Editor’s Note: This is the first of a two-part series profiling the candidates for the 47th Congressional District representing Long Beach and northern Orange County. This week’s profile is of Republican Gary DeLong; next week’s story will profile Democrat Alan Lowenthal.
Don’t call Gary DeLong a conservative.
DeLong, the Republican candidate for Congress in the newly formed 47th District, agrees that he is fiscally conservative, but says he is socially moderate. Further, he says he isn’t interested in toeing the conservative Republican Party line.
“This is not a liberal versus conservative race,” DeLong said. “I am looking for a path that can move this country forward… I always try to take a balanced approach. In issues between businesses and residents, I can tell when I’ve been successful because both sides are equally mad at me.”
DeLong has lived in Long Beach for more than 25 years and is a Southern California native. He lives in Park Estates with his second wife, Dawna, and daughters Danielle, Elizabeth and Katie.
A 52-year-old, DeLong is the principal of The RTP Group, a telecommunications firm that designs and implements systems for corporations. He said the firm currently has three employees, including himself. He also owns and operates rental residential properties.
“I have to make payroll twice a month and try to see that there’s a little left over for me, just like any small business,” he said.
DeLong won his second term to the Long Beach City Council in 2010 in the primary, defeating Terry Jensen and Tom Marchese. He easily beat fellow Republican Steve Kuykendall in the open primary, but finished behind Lowenthal, who was the only mainstream Democratic candidate.
DeLong has been endorsed by the Long Beach and U.S. Chambers of Commerce, and said that making the economy work again is his top priority. That can only happen if business owners are allowed the freedom to get back to work.
"It isn't one thing that needs to changed, but one hundred things,” he said. “Ask any small business owner, it is more difficult to start a business or grow a business than ever before. This needs to change if we're going to get our economy growing again and reduce the unemployment rate.
“The difference between my opponent and I is that he has taken an anti-business approach, and I can show that through his voting record.”
During his six years on the Long Beach City Council, DeLong has butted heads with the unions, particularly those representing city employees. He has voted against contracts that have included pay increases, and is one of the sponsors of a request to prepare a ballot initiative to roll back general employees’ compensation to 2010 levels.
“It’s true that I have put residents’ interests about union interests in the council,” DeLong said. “It was pretty lonely when I voted against the union pay increases, but in retrospect, I was right — we couldn’t afford them. But I have had union support. The ILWU supported me in the last election.”
DeLong points to his support for environmental programs such as the restoration of Colorado Lagoon and the Los Cerritos Wetlands as testimony that he is not a diehard conservative. He said his energy policy would be tempered with a concern for the environment.
“I support the Keystone pipeline, as long as it can be done in an environmentally sensitive manner,” he said. “…I do think we should increase our investment in our natural resources, but we should look at alternative as well as traditional sources of energy. I could support drilling offshore if it could be done in an environmentally friendly manner, but the jury is still out on whether that’s possible.”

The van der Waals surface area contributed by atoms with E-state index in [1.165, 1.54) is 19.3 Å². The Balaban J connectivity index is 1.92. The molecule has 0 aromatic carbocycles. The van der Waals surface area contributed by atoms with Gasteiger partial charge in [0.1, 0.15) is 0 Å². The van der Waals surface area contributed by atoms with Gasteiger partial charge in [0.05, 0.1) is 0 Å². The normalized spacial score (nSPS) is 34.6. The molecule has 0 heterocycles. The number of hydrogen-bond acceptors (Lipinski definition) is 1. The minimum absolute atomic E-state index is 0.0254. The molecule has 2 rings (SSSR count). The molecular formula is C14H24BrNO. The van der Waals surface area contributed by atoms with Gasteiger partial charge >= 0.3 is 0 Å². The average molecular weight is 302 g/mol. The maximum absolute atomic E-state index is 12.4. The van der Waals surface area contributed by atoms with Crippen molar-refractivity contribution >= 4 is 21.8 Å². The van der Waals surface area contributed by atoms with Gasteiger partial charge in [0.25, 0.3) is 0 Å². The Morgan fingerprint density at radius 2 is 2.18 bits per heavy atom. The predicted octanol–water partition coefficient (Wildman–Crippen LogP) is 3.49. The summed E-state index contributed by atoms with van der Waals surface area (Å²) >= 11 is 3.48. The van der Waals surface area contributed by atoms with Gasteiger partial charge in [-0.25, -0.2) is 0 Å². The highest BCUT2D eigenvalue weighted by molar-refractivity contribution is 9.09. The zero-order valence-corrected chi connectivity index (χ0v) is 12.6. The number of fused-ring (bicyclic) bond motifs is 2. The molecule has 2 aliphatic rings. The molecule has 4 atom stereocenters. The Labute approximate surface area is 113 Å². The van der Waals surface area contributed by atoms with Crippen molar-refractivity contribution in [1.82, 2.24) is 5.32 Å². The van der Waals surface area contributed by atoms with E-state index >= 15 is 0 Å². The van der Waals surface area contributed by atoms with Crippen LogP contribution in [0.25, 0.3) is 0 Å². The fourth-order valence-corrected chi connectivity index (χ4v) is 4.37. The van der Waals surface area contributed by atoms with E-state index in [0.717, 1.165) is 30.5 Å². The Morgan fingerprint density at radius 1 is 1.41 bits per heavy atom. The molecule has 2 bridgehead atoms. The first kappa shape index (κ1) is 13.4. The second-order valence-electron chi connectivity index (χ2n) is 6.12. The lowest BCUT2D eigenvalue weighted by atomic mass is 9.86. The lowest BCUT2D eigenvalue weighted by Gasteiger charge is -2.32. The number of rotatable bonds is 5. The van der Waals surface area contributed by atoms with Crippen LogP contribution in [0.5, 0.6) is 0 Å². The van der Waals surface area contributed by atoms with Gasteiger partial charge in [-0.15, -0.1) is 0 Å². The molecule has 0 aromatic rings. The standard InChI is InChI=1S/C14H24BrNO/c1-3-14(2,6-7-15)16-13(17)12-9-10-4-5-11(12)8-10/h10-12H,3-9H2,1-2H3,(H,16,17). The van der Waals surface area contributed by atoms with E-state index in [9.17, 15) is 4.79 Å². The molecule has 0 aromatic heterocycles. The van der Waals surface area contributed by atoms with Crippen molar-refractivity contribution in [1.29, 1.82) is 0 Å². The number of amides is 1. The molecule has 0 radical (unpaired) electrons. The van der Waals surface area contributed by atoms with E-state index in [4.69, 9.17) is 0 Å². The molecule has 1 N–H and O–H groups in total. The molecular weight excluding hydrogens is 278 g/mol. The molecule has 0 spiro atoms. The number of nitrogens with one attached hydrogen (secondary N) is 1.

DeLong points to the healthcare debate as another example of his independence from the Republican Party and a primary place where compromise is required. He said the Affordable Care Act is far too expensive, but that he would not vote to repeal it. Instead, he said, he would vote to fix it.
When it comes to the economy, though, DeLong says he believes in a thoroughly conservative approach.
“If a piece of legislation crosses my desk, I’m going to ask first if it improves the economy or is it anti-business,” he said. “Does it create more regulation, or more of a tax burden? The number one issue we face today is getting our economy growing again, and the only way we can do that is get our businesses going again.
“I’m opposed to any tax increases until the economy turns around. However, we can generate more tax revenue by closing loopholes. But allowing any of the Bush tax cuts to expire is a tax increase… We can’t cut our way all the way out of the deficit. We need more revenue. But the way to do that is through a better economy.”
While DeLong willingly talks about policy, he says the biggest difference between himself and Lowenthal is the ability to compromise. He said he has made it clear to Republican Party leadership that he would go his own way, particularly on social issues, while Lowenthal has toed the Democratic Party line.
“The biggest problem people see is that the two parties are not working together,” he said. “That’s the biggest difference between my opponent and I. I'm not just running as a Republican, I’m running as a representative of the 47th District. I will maintain my independence now and if I am elected, as opposed to my opponent, who voted to kill RDA because he said he ‘had to.’
“This election is about picking people who can work with each other and move our country in the right direction. It’s not about the right or the left, it’s about moving it forward.”